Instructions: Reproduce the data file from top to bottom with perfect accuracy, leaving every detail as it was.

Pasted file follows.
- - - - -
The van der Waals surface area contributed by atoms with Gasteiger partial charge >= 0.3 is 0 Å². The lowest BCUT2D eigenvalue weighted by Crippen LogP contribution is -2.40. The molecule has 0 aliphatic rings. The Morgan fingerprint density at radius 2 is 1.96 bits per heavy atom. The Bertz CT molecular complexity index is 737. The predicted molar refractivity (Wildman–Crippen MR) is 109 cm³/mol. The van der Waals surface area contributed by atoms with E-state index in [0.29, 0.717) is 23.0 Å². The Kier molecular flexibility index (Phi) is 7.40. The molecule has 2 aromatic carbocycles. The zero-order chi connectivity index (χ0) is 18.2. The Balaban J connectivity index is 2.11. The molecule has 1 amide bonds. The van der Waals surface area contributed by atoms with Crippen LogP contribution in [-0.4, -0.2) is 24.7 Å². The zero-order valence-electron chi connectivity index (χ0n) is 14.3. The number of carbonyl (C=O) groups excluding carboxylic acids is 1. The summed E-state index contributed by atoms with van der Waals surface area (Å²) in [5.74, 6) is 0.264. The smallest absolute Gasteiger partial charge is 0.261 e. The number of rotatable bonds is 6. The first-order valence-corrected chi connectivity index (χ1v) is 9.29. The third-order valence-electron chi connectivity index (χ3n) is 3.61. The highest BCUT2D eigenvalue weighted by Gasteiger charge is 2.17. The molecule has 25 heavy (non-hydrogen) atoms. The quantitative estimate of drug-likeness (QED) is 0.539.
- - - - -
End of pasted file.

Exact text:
The van der Waals surface area contributed by atoms with Gasteiger partial charge >= 0.3 is 0 Å². The lowest BCUT2D eigenvalue weighted by Crippen LogP contribution is -2.40. The molecule has 0 aliphatic rings. The Morgan fingerprint density at radius 2 is 1.96 bits per heavy atom. The Bertz CT molecular complexity index is 737. The predicted molar refractivity (Wildman–Crippen MR) is 109 cm³/mol. The van der Waals surface area contributed by atoms with E-state index in [0.29, 0.717) is 23.0 Å². The Kier molecular flexibility index (Phi) is 7.40. The molecule has 2 aromatic carbocycles. The zero-order chi connectivity index (χ0) is 18.2. The Balaban J connectivity index is 2.11. The molecule has 1 amide bonds. The van der Waals surface area contributed by atoms with Crippen LogP contribution in [-0.4, -0.2) is 24.7 Å². The zero-order valence-electron chi connectivity index (χ0n) is 14.3. The number of carbonyl (C=O) groups excluding carboxylic acids is 1. The summed E-state index contributed by atoms with van der Waals surface area (Å²) in [5.74, 6) is 0.264. The smallest absolute Gasteiger partial charge is 0.261 e. The number of rotatable bonds is 6. The first-order valence-corrected chi connectivity index (χ1v) is 9.29. The third-order valence-electron chi connectivity index (χ3n) is 3.61. The highest BCUT2D eigenvalue weighted by Gasteiger charge is 2.17. The molecule has 25 heavy (non-hydrogen) atoms. The quantitative estimate of drug-likeness (QED) is 0.539.